The man widely considered the greatest figure skater of all time is hanging up his competitive skates. Yuzuru Hanyu announced his retirement from competition on Tuesday. In this week’s news roundup, we look back at his distinguished career and get the reaction to his announcement from the skating world. We also have the latest on the record-breaking coronavirus cases, Shinzo Abe’s killing and the Akutagawa and Naoki prizes. In athletics, meanwhile, there’s an opening day gold for Japan at the World Championships. 

Hanyu Hangs Up His Competitive Skates

On Tuesday evening, Yuzuru Hanyu announced his retirement from competitive figure skating. The first Japanese man to win a Winter Olympic gold in the discipline, he was also the first skater to defend an Olympic title in the event since America’s Dick Button in 1952. In addition to his Olympic triumphs, Hanyu won two world titles and broke 19 world records. The first skater to land a quadruple loop, he will continue his attempts to land the elusive quadruple Axel as a professional exhibition skater.  

“I carried on until Beijing in pursuit of the quad Axel, but I feel I can do it not necessarily in competitions,” said Hanyu during Tuesday’s press conference. “I actually feel it gives a chance for more people to witness it (in person). The decision (to stop competing) was made after Beijing. I’ve thought through many things and felt I no longer need to be on the same stage, while also feeling more determined to get better and stronger,” added the man affectionally known as the Ice Prince.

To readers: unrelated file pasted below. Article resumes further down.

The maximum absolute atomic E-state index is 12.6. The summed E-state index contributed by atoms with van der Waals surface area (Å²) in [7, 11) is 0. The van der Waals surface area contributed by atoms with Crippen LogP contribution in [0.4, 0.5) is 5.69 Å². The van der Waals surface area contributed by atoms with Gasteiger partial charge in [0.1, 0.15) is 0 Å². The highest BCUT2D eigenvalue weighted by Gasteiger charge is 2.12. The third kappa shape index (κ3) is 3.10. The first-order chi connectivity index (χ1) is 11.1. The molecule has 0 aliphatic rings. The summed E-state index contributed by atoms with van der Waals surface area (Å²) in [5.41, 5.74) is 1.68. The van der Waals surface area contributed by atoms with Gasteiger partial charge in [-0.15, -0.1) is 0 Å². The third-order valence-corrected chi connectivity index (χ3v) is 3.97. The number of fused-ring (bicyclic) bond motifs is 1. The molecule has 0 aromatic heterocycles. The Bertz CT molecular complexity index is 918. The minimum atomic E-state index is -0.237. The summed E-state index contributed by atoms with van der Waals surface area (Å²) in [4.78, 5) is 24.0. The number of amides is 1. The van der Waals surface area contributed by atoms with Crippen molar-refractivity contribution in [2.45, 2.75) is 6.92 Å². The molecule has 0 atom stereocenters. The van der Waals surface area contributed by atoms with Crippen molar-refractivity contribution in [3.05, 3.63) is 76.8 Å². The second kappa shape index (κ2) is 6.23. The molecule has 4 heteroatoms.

Despite retiring from competition, Yuzuru Hanyu will continue to perform as a professional exhibition skater | Iurii Osadchi/

Skating World Responds to Hanyu’s Announcement

Several skaters responded to the news on social media, including the men’s reigning Olympic champion Nathan Chen. “It’s been the honor of a lifetime to have been able to stand on the same ice as you, Yuzuru Hanyu. Thank you for everything you have done for the sport and everything you will undoubtedly continue to do for it,” he posted on Instagram. Current women’s Olympic champion Anna Shcherbakova simply wrote the word “legend,” while the Russian King of Ice, Evgeni Plushenko described Hanyu as “the biggest star in figure skating history.”

A heartfelt message from three-time Olympic medalist Shoma Uno was read on the news. “I’ve been chasing after Yuzu-kun’s back for as long as I can remember. It still hasn’t sunk in that I won’t be able to meet him as a fellow competitor in future competitions. But I firmly believe he has been the one to lead the figure skating world to what it is today and will continue to do so, even as a professional skater,” he wrote. Reigning women’s world champion Kaori Sakamoto said she was always moved by Hanyu’s “immeasurable efforts.” 

Record-Breaking Covid Cases

Japan reported 186,229 new Covid cases on Thursday, a new record after exceeding 150,000 for the first time on Wednesday. As for Tokyo, 31,878 new cases were recorded yesterday, more than 10,000 higher than the previous record set in February. The number of patients with severe symptoms nationwide increased from 176 to 189. Speaking at a press conference, Chief Cabinet Secretary Hirokazu Matsuno said there were currently no plans to impose movement restrictions. Japan’s capital did, however, raise its alert level to ‘red,’ the highest of the four levels.  

With the infection numbers rising, the possibility of Japan reopening its borders for individual tourists looks bleak, in the short term at least. In June, 120,400 foreign visitors arrived in Japan, the third successive month the total exceeded 100,000. Of those visitors, though, just 252 were tourists. During the same month, 171,500 Japanese citizens went abroad, a figure 5.6 times higher than 12 months earlier. A recent poll by FNN and Sankei found that 67 percent support the government’s program to encourage domestic tourism